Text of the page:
Latino Short Fiction Summary


(Literary Essentials: Short Fiction Masterpieces)

While the popularity of short fiction in the twentieth century has been evidenced in the sheer volume of story anthologies, literary magazines, and copious production of collections by major artists, such as Joyce Carol Oates, John Updike, and Donald Barthelme, the short fiction of Latinos has rarely made an appearance. Large presses generally carried few or no works by Latino writers; mainstream and smaller literary magazines—primarily located on the East Coast and attuned to literature by Anglo men—believed there was no market for Latino stories. In fact, there was little appearance of Latino short fiction until mid-century; the genre began to create inroads into the Latino community (in fact, creating its own readership) only in the late 1960’s and 1970’s, and the publication of short stories by Latino authors became robust in the 1980’s.

With the establishment of journals such as Americas Review (formerly Revista Chicana-Riquena) and of presses such as Arte Publico in Texas, which focus on writing by Latinos, a tradition of publication and distribution of short fiction began. As a result, the latter two decades of the twentieth century saw an explosion in the writing and publication of short fiction by Latinos and an exponential interest on the part of the public at large. Recently, several works of Chicano and Latino fiction have found their way into major literary anthologies and onto required reading lists in high school...

(The entire section is 530 words.)

Latino Short Fiction The Latino Short-Story Form

(Literary Essentials: Short Fiction Masterpieces)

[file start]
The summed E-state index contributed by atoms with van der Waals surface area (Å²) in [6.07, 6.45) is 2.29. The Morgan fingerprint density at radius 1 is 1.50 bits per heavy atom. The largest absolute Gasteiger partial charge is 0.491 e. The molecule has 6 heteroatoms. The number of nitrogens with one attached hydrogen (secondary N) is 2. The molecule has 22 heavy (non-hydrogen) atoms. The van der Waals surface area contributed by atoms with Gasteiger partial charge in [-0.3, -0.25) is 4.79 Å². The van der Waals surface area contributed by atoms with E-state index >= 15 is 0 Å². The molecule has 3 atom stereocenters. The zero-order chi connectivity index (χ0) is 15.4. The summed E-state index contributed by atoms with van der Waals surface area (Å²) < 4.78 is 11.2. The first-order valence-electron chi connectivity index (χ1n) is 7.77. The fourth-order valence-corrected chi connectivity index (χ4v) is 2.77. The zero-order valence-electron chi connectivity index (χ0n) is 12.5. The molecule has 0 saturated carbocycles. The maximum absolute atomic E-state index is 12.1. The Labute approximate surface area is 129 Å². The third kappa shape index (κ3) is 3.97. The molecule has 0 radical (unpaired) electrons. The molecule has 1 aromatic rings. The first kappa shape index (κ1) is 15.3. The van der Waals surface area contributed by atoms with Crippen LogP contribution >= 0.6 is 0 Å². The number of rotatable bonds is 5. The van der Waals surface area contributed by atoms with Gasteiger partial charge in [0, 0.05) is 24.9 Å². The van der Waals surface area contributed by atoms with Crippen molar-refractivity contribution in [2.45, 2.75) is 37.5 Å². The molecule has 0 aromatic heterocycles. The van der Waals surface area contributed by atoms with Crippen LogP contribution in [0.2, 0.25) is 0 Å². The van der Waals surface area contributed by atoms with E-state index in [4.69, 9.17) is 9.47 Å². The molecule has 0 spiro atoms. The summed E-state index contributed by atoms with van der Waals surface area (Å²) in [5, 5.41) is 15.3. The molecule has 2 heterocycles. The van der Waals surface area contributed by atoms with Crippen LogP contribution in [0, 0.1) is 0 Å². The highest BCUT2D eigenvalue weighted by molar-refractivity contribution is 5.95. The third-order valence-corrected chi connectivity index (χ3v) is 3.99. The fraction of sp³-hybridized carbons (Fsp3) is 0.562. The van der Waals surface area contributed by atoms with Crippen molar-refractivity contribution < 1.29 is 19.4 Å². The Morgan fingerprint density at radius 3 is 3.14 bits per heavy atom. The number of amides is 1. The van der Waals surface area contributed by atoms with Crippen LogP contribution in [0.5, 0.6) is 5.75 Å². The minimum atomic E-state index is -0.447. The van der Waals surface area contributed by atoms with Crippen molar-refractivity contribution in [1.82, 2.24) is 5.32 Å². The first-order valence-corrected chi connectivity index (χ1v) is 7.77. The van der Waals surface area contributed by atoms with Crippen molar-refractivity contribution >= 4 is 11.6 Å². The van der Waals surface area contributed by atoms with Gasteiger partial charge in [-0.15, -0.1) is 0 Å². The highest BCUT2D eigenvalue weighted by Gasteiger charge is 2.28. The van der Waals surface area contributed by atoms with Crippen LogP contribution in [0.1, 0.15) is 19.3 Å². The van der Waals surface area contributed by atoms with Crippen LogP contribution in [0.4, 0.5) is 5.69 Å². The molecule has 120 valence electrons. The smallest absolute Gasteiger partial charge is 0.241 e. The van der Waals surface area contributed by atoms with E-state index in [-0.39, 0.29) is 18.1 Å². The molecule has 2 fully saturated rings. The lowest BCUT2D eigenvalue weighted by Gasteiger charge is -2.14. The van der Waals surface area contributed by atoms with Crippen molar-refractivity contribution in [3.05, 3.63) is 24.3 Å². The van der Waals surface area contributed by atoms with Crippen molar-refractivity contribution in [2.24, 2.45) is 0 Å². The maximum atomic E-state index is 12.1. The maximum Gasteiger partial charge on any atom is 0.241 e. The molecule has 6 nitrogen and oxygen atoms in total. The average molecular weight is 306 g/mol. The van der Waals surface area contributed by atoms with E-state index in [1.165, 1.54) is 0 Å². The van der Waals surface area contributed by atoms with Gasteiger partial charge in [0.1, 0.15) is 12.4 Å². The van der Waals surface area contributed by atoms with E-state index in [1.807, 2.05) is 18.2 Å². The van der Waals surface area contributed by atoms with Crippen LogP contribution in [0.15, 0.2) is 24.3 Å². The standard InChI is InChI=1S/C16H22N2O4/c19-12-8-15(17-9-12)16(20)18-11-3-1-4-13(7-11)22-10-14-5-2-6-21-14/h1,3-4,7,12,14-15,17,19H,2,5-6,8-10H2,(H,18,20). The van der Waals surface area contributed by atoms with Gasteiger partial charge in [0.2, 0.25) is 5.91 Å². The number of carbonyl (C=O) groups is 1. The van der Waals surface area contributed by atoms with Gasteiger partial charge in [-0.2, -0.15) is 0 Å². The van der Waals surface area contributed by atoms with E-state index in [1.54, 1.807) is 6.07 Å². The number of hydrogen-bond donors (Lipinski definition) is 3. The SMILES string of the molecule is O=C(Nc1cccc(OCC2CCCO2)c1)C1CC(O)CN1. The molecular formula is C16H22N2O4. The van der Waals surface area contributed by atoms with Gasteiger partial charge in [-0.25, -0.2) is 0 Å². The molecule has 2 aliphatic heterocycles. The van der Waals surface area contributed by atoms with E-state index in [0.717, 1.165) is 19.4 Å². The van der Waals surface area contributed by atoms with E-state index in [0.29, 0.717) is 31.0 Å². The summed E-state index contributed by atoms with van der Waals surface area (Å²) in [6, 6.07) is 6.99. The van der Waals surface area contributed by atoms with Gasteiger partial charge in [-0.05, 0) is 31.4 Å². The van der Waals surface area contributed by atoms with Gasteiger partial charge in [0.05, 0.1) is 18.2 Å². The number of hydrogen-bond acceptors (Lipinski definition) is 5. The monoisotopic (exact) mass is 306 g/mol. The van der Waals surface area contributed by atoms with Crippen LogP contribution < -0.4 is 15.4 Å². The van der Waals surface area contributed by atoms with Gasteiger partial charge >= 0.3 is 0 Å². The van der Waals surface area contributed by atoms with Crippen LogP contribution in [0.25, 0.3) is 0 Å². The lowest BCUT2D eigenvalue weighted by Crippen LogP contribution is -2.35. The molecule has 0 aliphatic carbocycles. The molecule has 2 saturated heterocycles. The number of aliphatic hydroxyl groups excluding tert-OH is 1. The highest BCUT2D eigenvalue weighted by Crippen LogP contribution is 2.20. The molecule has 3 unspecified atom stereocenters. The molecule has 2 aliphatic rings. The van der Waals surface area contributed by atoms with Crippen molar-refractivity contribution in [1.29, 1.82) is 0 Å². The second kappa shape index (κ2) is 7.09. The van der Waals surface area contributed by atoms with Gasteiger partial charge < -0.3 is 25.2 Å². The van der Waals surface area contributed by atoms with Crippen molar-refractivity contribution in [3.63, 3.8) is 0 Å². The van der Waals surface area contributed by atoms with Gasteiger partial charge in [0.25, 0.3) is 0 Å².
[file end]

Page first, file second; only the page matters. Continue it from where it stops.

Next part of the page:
Though not traditionally the dominant genre—novels and poetry have been more prevalent—the short-story form is particularly expressive for Chicano and Latino writers. The dramatic diversity and hybridity of Chicano and Latino life, and the tensions created by cultural flux, make apt material for the conventions of short fiction. It is no coincidence that some of the most influential works by Chicanos and Latinos are collections of short stories, such as experimental work by Tomás Rivera and the ground- breaking fiction of Sandra Cisneros. Rivera’s and Cisneros’s works are especially dependent on the accessibility and flexibility of the short-story genre, because both weave together a patchwork of narratives, a polymorphous collection of voices to articulate the lives of Latinos—an ethnic American group that is complex and varied. These and other writers have been able to express the complexities yet demonstrate the thematic concerns and stylistic sensibilities that make a particular work of short fiction distinctly Latino.

One of those distinctions is language. Many Chicanos and Latinos are fully bilingual or at least participate in more than one linguistic community. This Spanish-English bilingualism is directly addressed in many works of short fiction. While a few writers, such as Sabine Ulibarrí, were published in Spanish first, countless others demonstrate this bilingualism through the use of Spanish in the text via the insertion of “Spanglish,” or anglicization of Spanish words, and frequent code- switching—that is, the act of alternating between or using the two languages at once, often in the same sentence or phrase. Although the English-language reader is usually able to fully comprehend these insertions through contextual clues or immediate translation, sometimes meaning is obscured for the readers who are not bilingual.

Customs and culture also play a large role in Latino short fiction. The inclusion of religious ritual, local legend, and popular folklore, much of which is unfamiliar to non-Latino or mainstream readers finds its way into a number of works. For the Latino writer, the delineations between fact and fantasy, dream and reality,...

(The entire section is 896 words.)